Pozzo, a male, appears in the book after lucky came along. Pozzo has a very "bossy" attitude, more like the master or a father figure. He is very powerful and confident of what he does. He is the one that seems like he's "On Top" of every current situation. Pozzo has been mistreating Lucky, he treats Lucky as if he was a slave. Pozzo constantly calls lucky by animal names, and when Pozzo commands something to Lucky, Lucky obeys.
THREE MAIN CHARACTER TRAITS
Pozzo is considered a wealthy male because of the way he dresses. Pozzo dresses better then lucky would. The wealth of Pozzo would then be considered into the category of Economics.
Pozzo is mistreating Lucky, Pozzo commands Lucky to do something and Lucky obeys him. Lucky is being tortured by being on a "Rope" and being called animal names, basically a "slave" for Pozzo. This is like during the time of Slavery, which Lucky is one of the "Slaves"
During the play "Waiting for Godot" the gender of the characters were all males. The Author decided never to add females , why? Most possible agreeable answer is, Beckett did not want to add all the unnecessary drama into a play that could involved men.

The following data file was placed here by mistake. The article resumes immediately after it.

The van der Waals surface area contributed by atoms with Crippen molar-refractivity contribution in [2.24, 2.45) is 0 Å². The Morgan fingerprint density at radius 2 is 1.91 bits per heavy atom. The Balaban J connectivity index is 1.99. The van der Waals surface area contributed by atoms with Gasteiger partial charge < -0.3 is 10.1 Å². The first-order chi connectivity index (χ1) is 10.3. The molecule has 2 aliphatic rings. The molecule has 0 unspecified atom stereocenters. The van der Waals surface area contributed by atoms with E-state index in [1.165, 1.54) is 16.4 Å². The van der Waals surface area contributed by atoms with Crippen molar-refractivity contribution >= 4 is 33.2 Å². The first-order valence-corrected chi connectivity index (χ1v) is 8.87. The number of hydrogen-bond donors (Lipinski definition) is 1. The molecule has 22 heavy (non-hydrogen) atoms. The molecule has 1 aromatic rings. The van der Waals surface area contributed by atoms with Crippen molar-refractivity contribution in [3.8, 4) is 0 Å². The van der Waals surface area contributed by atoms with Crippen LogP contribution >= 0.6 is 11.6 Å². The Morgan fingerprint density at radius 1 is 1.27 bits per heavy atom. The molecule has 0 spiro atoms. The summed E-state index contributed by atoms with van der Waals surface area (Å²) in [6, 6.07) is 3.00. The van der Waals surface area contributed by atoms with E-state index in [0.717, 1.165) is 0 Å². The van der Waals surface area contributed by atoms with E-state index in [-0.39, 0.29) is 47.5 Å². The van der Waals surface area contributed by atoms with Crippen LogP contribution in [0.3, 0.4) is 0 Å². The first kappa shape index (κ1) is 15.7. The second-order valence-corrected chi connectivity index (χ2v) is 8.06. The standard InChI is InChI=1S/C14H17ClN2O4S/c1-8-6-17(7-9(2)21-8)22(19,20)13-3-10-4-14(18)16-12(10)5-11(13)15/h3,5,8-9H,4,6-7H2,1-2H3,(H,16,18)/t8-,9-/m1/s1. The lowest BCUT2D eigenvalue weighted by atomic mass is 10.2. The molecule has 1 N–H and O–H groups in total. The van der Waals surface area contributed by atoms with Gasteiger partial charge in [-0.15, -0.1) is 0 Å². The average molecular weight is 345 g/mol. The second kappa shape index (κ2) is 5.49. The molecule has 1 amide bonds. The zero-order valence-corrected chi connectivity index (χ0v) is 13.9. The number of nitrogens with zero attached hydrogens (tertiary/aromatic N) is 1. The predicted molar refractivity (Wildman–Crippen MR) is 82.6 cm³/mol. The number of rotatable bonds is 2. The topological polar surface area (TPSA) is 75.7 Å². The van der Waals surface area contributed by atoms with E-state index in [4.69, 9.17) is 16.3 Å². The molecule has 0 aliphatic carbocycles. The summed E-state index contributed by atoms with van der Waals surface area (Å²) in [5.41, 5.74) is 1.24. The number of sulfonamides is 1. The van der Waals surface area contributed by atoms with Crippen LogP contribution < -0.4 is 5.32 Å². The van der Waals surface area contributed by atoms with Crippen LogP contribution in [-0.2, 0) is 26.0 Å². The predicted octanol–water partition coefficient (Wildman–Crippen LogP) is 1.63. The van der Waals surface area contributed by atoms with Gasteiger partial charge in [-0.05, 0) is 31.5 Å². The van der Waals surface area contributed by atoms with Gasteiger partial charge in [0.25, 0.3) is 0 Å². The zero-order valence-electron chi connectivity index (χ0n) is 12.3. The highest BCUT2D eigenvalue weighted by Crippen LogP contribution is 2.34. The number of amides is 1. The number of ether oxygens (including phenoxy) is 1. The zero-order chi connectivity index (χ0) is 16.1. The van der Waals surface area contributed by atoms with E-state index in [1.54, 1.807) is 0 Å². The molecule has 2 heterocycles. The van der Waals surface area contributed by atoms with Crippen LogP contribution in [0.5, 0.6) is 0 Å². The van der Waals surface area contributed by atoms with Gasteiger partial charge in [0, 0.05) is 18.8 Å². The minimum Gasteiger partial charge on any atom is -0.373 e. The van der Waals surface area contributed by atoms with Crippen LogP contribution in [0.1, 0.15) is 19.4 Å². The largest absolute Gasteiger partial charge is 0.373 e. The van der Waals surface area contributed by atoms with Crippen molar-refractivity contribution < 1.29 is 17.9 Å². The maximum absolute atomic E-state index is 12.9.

Pozzo: "Lets say no more about it.(He jerks the rope) Up Pig! (Pause) Every time he drops he falls asleep. (Jerks the rope.) Up hog! (Noise of Lucky getting up and picking up his baggage. Pozzo jerks the rope.) Back! (Enter Lucky backwards.) Stop! (Lucky stops.) Turn! ....................... (To Lucky.) Coat! (Lucky puts down the bag, advances, gives the coat, goes back to his place, takes up the bag.) Hold that! (Pozzo holds out the whip. Lucky advances and, both his hands being occupied, takes the whip in his mouth, then goes back to his place. Pozzo begins to put on his coat, stops.) Coat! (Lucky puts down the bag, basket and stool, helps Pozzo on with his coat, goes back to his place and takes up bag, basket and stool.)"
This is a parts of a quote when Pozzo comes in, on how he treats Lucky.